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Iran's Foreign Minister Mohammad Javad Zarif has met world powers to discuss Iran's nuclear programme and international sanctionsReuters

Iran's exports of crude oil has reached its highest level in almost 2 years and is exceeding the limit imposed by world powers in a temporary agreement.

The International Energy Agency's (IEA) monthly report revised February's global crude imports from Iran up to 1.65m barrels per day (bpd,) the highest since June 2012.

According to the terms of a landmark agreement signed by Iran and a group of world powers, the P5+1, Iran's oil exports are supposed to be held at an average of one million barrels per day until July 20.

The P5+1 consists of the United States, Russia, China, the United Kingdom, France and Germany.

International sanctions have hampered Iran's oil exports over the past two years and the amount of oil it sells abroad has halved.

"The question is whether they are going to continue to test the sanctions," Antoine Halff, IEA's head of oil industry and markets division, told Reuters.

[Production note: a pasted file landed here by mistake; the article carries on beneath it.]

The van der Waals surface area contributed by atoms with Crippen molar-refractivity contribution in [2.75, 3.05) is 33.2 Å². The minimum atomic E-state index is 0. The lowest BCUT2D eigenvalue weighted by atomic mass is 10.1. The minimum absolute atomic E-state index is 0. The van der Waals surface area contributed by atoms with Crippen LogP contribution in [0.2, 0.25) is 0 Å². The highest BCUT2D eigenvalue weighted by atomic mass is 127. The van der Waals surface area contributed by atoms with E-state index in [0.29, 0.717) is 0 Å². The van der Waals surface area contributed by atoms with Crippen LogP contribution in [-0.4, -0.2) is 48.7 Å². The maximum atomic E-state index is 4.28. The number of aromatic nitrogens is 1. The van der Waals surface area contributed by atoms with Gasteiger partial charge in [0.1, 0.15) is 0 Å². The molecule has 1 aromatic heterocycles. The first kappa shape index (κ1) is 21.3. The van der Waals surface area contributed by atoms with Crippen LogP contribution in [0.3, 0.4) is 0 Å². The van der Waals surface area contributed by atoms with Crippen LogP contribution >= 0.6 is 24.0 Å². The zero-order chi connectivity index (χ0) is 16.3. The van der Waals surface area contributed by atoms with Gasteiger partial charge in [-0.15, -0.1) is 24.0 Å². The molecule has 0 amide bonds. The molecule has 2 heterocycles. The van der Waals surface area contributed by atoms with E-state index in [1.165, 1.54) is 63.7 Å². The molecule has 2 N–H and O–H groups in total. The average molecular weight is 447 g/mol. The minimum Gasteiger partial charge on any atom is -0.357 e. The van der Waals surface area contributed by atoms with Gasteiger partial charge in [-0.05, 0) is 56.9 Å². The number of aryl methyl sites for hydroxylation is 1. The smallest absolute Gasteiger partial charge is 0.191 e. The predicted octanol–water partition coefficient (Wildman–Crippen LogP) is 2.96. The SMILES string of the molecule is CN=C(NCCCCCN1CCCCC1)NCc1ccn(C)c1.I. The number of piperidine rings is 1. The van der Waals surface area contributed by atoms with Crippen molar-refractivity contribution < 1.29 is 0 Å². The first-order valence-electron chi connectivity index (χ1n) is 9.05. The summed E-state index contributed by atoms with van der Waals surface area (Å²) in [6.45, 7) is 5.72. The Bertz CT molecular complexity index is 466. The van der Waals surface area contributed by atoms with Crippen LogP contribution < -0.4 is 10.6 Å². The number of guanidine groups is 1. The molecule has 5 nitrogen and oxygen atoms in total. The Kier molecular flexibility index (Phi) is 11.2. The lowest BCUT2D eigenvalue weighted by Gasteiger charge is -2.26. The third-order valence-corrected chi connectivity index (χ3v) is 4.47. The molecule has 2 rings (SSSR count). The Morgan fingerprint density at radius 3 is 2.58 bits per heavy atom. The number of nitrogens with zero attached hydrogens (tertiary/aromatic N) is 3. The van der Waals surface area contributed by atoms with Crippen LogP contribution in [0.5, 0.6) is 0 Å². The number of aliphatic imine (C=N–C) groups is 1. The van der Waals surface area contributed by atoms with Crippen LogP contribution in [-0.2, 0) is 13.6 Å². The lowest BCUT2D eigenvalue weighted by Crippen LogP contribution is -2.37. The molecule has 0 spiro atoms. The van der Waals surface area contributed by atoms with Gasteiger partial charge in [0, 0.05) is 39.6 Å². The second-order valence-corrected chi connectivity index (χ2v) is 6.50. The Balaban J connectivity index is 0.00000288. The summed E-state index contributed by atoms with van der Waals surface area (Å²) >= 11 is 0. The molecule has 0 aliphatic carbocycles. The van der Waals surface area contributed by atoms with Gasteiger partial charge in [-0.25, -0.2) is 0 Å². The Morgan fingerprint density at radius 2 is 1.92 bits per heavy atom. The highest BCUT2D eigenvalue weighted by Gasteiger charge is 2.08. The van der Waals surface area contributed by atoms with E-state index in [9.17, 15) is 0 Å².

China, India and South Korea were among the biggest importers of the extra 240,000 bpd included in IEA's revised figure of 1.65m bpd for February.

Other regular importers include Japan and Turkey, although Japan's imports for February were revised down by 103,000 bpd, according to the IEA.

The agency sources its data from member and non-member states as well as shipping data.

Preliminary data for March showed that imports from Iran had dropped to 1.05m bpd "but that figure is likely to be revised upwards closer to February levels upon receipt of more complete data", it said.

Tanker tracking sources suggest Iran's crude exports averaged around 1.3m bpd in March, the fifth month running when average exports were above the 1m bpd benchmark.

Iranian Foreign Minister  has recently held a round of talks with world powers in a bid to reach a permanent agreement over Iran's nuclear programme.

Tehran says its programme is peaceful and is seeking to reach a deal that will end global sanctions against it. World powers will meet with Iran again in May, in a bid to secure a permanent agreement.

Under the interim deal, Iran froze a number of nuclear activities in exchange for a partial lifting of sanctions.